For every investment guru that says you should ignore cycles, another guru says you should capture them. There are valid points for both, but no one can argue that capturing trends enhances wealth accumulation. Checking where an investment is in the cycle is like checking the price tag before buying anything; it makes good sense. Here’s the thing: Putting all of your savings into the stock market 7 years into a bull market without understanding this, just because you’ve decided to begin investing, or you’ve inherited wealth, is probably not the smartest investment strategy.
As Baron Rothschild said “buy when there’s blood in the streets”. The times I have done this have been my smartest investments, but it has been one of the hardest things I have done, and I have missed many a bottom. I strive for buying somewhere near the bottom, and selling somewhere near the top, as my dad used to teach me.
One of the gifts of age is that you get wiser with each cycle that you witness and experience. Live and learn. Warren Buffett said “The lower stocks go, the more I buy.”
There is no clear answer. The only guidance I offer is this
- Remember that market bottoms give you the opportunity to invest in the same asset at much cheaper prices but everyone is afraid (or it wouldn’t be cheap!)
- Consider market cycles in your investments, including home purchases and sales
- Check the cycle before buying an investment
- Try to have investments that move opposite one another when the economy tanks (although most assets move in the same direction)
- Know that the emotions of fear and greed naturally try to overtake logic near cycle tops and bottoms
While most financial gurus promote ignoring cycles, the best investors have made investments when they’re cheap. Often, they’re cheap because they were purchased near the bottom of the cycle.
Whatever you’re investing in, be aware of cycles. Does that mean that you should only invest when cycles are just right? No, they’re never just right. It’s impossible to guess just right. But as my dad used to tell me when he taught me about investing, “It’s hard to catch the top, it’s hard to catch the bottom. But, try to buy or sell somewhere near the top or bottom.”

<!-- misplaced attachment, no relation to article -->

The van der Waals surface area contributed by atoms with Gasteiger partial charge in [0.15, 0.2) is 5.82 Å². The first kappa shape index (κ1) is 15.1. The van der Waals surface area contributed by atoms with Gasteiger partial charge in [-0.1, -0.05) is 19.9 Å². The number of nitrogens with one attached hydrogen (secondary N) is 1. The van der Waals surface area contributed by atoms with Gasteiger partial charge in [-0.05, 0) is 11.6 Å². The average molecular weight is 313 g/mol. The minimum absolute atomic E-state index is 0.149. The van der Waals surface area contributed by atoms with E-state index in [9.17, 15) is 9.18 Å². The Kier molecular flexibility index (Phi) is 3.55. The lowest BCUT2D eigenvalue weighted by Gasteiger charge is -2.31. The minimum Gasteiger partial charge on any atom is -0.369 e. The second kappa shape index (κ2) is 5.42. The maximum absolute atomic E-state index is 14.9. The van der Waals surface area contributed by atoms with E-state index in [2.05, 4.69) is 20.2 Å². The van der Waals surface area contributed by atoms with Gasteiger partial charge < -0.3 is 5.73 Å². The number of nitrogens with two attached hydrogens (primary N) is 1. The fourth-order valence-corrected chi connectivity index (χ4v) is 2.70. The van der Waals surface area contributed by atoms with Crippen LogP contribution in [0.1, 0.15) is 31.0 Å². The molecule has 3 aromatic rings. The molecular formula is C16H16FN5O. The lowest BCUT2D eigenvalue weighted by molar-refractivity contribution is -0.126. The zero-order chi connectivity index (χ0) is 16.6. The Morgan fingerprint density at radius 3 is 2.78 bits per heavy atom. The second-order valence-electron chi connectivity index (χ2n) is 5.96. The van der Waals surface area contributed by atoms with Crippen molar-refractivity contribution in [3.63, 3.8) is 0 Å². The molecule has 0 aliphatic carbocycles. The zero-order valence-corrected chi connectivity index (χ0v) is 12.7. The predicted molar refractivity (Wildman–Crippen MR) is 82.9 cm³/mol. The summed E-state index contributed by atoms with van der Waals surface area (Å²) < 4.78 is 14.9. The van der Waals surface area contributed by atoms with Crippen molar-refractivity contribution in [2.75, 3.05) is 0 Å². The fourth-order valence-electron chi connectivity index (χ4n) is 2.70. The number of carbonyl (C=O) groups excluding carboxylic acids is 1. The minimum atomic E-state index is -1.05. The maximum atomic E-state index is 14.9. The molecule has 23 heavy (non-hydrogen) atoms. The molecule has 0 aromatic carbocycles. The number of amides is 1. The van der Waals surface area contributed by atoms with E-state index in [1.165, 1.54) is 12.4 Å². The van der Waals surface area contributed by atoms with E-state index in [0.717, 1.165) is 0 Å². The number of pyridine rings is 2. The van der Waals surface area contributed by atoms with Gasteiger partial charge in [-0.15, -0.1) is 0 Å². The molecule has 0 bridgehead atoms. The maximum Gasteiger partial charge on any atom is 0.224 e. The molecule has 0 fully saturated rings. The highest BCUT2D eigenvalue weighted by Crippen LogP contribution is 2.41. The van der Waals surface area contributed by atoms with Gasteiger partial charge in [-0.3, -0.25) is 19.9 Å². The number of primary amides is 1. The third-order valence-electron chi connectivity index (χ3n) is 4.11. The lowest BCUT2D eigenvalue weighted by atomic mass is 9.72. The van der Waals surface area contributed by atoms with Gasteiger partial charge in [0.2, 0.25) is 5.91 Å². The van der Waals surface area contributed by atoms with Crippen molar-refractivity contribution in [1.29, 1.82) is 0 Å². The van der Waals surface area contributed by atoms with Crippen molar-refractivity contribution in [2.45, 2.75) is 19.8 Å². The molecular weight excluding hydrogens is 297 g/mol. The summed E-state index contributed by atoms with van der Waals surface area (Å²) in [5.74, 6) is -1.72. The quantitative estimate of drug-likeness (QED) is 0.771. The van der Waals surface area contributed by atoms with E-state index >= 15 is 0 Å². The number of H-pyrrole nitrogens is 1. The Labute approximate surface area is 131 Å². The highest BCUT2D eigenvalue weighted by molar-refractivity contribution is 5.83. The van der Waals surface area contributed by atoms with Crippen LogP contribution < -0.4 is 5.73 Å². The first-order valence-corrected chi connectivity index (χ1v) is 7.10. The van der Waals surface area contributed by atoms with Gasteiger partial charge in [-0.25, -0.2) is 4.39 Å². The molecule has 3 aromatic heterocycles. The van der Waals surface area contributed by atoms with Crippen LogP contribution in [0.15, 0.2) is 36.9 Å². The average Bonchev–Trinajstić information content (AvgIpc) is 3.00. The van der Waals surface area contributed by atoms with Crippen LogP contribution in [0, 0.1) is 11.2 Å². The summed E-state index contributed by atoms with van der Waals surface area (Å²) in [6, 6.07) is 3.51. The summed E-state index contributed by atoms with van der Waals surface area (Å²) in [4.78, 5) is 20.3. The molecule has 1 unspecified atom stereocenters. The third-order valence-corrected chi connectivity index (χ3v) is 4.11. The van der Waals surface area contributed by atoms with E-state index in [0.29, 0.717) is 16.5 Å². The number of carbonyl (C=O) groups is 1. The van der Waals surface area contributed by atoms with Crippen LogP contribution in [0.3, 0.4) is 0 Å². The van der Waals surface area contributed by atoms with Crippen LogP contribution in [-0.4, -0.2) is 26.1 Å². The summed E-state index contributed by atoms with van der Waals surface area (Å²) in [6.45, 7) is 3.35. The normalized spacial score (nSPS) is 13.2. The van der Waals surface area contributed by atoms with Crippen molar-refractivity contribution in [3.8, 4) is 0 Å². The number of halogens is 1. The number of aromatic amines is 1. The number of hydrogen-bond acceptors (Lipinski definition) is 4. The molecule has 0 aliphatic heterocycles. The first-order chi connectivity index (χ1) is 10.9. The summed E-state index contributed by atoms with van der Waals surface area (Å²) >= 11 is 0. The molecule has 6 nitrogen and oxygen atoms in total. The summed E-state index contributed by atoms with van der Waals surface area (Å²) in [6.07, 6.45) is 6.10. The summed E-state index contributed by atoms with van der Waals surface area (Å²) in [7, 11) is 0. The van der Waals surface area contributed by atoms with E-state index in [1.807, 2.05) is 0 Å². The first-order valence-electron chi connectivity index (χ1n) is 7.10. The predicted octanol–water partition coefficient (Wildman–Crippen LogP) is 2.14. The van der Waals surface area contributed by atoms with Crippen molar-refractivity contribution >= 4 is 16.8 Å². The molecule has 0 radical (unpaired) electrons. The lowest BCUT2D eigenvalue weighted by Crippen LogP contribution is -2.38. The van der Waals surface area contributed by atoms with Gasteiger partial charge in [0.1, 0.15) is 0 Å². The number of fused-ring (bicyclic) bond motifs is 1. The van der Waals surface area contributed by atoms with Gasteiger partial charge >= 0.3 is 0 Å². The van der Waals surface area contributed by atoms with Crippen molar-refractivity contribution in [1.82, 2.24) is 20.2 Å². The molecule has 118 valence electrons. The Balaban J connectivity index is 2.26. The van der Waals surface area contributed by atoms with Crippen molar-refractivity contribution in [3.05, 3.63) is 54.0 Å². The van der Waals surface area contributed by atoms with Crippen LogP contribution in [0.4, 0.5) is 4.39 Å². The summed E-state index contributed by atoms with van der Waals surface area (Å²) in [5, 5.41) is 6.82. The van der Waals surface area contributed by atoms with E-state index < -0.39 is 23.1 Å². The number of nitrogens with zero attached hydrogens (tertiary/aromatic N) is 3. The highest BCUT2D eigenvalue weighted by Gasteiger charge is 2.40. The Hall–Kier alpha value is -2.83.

We could all pretty much see in 2009 that the market had bottomed out, and it looked like it was heading back up. That’s when it’s super, super scary though to invest. And then the market has gone s
#5: Kind of Investment…
You already know about the reason you own an investment from the R in your BRICKS, which leads to the kind of investments you’ll own. What kind of investments are you in? What kinds of investments are possible for you based on your current net worth?
Again, most people think of the stock market when it comes to investing, but investing can include many kinds of assets, such as stocks, bonds of all types, real estate and commodities, as well as alternative investments. If you are invested with a financial advisor or in a balanced fund, you are almost certainly already in several different kinds of traditional investments.
The important thing about having different kinds of investments is that it allows you to be diversified. In financial lingo, this is called Asset Allocation which simply puts certain percentages of your money into different types of investments, such as stocks and bonds. The amount of your money in each type of investment is determined based on your goals and risk tolerance.
A traditional Asset Allocation is like this:
- Stocks – S&P 500 Index 50%
- Bonds – 10 Year Treasury 30%
- Cash – Money Market 20%
A slightly more sophisticated Asset Allocation would be something like this:
- S&P 500 25%
- International 15%
- Commodities 10%
- Short Term 5%
- 20 Year 10%
- Global Closed End 10%
- TIPS 5%
- Cash 10%